by Pete Orthmann
Having had to scratch around for survival all my life, I confess total ignorance about living life as a mega-millionaire. From this distance, it all seems so….. phony, and actually down-right disgusting. Phony because, they apparently judge themselves and everyone else on the basis of stuff as opposed to personal qualities. Disgusting because most are so totally self absorbed they fail to even notice the people around them who are literally clinging to the very edge of life. Disgusting also, because they are oblivious to the devastation caused by their excesses. Sure, there are obvious exceptions like Bono, Oprah, Paul Newman and a handful of others. But for the most part, the super rich seem compelled to proudly demonstrate complete self-indulgence.
Until recently, these people and their obscene indulgences were kind of like bees, where if you don't disturb them they won't bother you. Sadly, that is no longer true. One of the latest, greatest, "gotta have" super expensive goody is a vacation home in the mountains of western North Carolina. These multi-million dollar get-a-ways are definitely out of the way, so part of the attractiveness is the runway being gouged out of a mountain. Then, our pristine mountains will become covered with sprawling private houses, golf courses and exclusive shopping areas.
Seldom, if ever, does anyone even pretend to consider the environment, for the wildlife, or for the existing human population. So while the surface is carved up like a turkey, underground is home to miles of pipes. To the super rich a septic system would not be acceptable for waste disposal. The answer was obvious and simple. Construct a sewage treatment plant capable of processing 300,000 gallons a day, and build it far from the mega-houses. In fact, construct and operate it where the current (not wealthy) residents live and then dump the discharge into a lovely little creek that meanders through people's yards. Quite literally, the super rich will be pooping on the poor.
Instantly, when these disasters pop up both logic and civil due process vanish. With a wink and a nod from all who should be protecting both the existing social and environmental welfare, developers devastate large tracks with the speed and thoroughness once reserved for bombs. The new "golden rule" becomes a law of the day. You know, 'He who has the gold shall make the rules.'
Abandoned by all government agencies at all levels, local citizens frequently band together in an effort to insure some degree of fair and reasonable limits are enforced. In western North Carolina a small group of intrepid spirits organized the Laurel Valley Watch. The first effort was to appeal to the county commissioners. By attending the meetings they learned that approximately half of the business of the county was conducted behind closed doors in secret executive sessions. The nature of these meetings, or the decisions made, were never made public. Recognizing the absence of help there, they moved to the only alternative available, the hiring of an environmental lawyer.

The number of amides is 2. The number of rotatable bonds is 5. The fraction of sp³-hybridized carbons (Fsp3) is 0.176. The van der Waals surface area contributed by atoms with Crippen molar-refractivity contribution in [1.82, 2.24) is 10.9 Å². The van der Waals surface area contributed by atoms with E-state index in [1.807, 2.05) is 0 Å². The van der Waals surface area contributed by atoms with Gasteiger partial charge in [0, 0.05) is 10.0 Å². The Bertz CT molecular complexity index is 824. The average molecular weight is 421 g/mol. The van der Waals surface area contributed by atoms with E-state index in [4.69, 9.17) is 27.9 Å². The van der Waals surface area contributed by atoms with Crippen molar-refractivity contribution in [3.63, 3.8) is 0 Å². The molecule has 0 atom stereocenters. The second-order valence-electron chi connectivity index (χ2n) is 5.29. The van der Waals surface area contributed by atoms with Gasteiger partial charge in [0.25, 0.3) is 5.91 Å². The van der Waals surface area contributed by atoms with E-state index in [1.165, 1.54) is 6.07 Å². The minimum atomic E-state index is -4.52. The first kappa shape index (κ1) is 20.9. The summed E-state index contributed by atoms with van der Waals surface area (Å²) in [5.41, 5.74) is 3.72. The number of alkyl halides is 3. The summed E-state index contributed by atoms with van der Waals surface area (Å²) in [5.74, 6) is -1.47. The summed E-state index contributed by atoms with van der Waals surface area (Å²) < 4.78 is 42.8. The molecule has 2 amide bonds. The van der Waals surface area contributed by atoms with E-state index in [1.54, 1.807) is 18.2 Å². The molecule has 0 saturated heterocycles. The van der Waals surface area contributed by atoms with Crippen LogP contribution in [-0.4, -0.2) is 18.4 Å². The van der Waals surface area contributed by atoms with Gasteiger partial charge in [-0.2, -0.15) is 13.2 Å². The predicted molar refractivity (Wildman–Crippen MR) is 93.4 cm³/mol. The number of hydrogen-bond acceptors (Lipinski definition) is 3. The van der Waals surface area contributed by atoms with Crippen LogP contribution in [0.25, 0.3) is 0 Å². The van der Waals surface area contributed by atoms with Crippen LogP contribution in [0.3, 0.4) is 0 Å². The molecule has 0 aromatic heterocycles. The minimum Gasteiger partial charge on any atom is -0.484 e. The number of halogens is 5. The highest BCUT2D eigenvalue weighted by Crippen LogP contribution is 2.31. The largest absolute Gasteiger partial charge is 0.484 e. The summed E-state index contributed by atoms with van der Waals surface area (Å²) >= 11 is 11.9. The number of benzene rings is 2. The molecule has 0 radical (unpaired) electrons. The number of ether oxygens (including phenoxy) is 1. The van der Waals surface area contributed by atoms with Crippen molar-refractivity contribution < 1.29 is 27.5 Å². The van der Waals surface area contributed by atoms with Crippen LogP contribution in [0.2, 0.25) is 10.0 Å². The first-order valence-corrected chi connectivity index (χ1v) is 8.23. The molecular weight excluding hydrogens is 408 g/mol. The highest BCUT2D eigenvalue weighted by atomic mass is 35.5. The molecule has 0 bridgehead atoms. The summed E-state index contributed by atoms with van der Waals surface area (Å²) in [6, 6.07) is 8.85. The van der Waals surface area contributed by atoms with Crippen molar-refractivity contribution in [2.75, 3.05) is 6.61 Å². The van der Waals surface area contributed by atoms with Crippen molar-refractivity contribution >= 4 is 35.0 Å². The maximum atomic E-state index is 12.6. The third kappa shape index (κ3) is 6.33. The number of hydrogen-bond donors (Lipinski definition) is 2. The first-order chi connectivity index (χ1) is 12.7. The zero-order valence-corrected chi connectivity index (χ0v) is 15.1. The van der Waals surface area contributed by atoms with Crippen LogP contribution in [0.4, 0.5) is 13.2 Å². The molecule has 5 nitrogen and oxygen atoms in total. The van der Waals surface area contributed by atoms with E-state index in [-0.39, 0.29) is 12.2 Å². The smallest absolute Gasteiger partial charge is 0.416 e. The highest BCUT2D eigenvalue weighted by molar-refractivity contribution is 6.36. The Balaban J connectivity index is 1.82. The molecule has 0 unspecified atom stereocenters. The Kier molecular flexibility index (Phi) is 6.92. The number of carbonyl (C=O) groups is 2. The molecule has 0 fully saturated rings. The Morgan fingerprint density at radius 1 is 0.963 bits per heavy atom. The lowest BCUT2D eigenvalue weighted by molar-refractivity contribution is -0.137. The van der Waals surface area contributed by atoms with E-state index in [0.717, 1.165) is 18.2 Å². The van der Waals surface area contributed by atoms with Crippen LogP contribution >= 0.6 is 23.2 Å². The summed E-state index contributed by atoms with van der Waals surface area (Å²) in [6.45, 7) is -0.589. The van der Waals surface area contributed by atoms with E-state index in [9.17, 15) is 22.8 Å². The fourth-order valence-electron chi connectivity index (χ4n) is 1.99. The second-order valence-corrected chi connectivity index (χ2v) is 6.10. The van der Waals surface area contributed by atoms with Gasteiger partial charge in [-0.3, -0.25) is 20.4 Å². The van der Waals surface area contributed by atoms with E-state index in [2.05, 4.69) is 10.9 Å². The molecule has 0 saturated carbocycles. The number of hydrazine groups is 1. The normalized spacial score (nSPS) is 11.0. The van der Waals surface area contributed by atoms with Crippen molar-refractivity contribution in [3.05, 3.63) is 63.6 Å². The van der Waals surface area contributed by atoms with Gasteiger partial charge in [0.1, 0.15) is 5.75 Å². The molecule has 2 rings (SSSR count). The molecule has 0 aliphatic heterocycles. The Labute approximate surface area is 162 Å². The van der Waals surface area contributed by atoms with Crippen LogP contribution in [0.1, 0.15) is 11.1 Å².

Probably like many before them, they pooled scant funds in an effort to protect their homes and "nature" by waging valid legal battles. The results have been totally disappointing. At one case, the judge nearly fell asleep (some say, he did) during the proceeding, he went to lunch with the defense attorney during the trial and tossed a jury's decision in the trash can. We PAID for our day in court, hired good and competent lawyers, spent two days presenting compelling evidence that the jury recognized as fact. We lost. The reality was that the decision was made before the first juror was chosen. They didn't so much as pretend to go through the motions of an honest proceeding.
At a Board of Appeals hearing the sewage plant was approved following this incredible statement from a board member: "Because the plant will be made by man, it will probably fail sooner or later. At that time they will have to clean up the mess. But that is no reason to not allow this to be built."
Sadly, Democracy does not exist where the mega rich want to play. And that is the worst and most deeply troubling reality from a long list of terrible realities. It is failing us exactly as it did those in Vail, Colorado, Jackson Hole, Wyoming and a long list of other, now private, beautiful locations. The scars on the top of our once beautiful mountain will be visible until the very end of time. The unnecessary displacement of natural habitat for animals and flora and fauna is tragic. The quasi forced removal of local residents, either through harassment or unbearable new taxes, is outrageous. But the loss of Democratic process should concern all Americans no-matter where they live or what their income.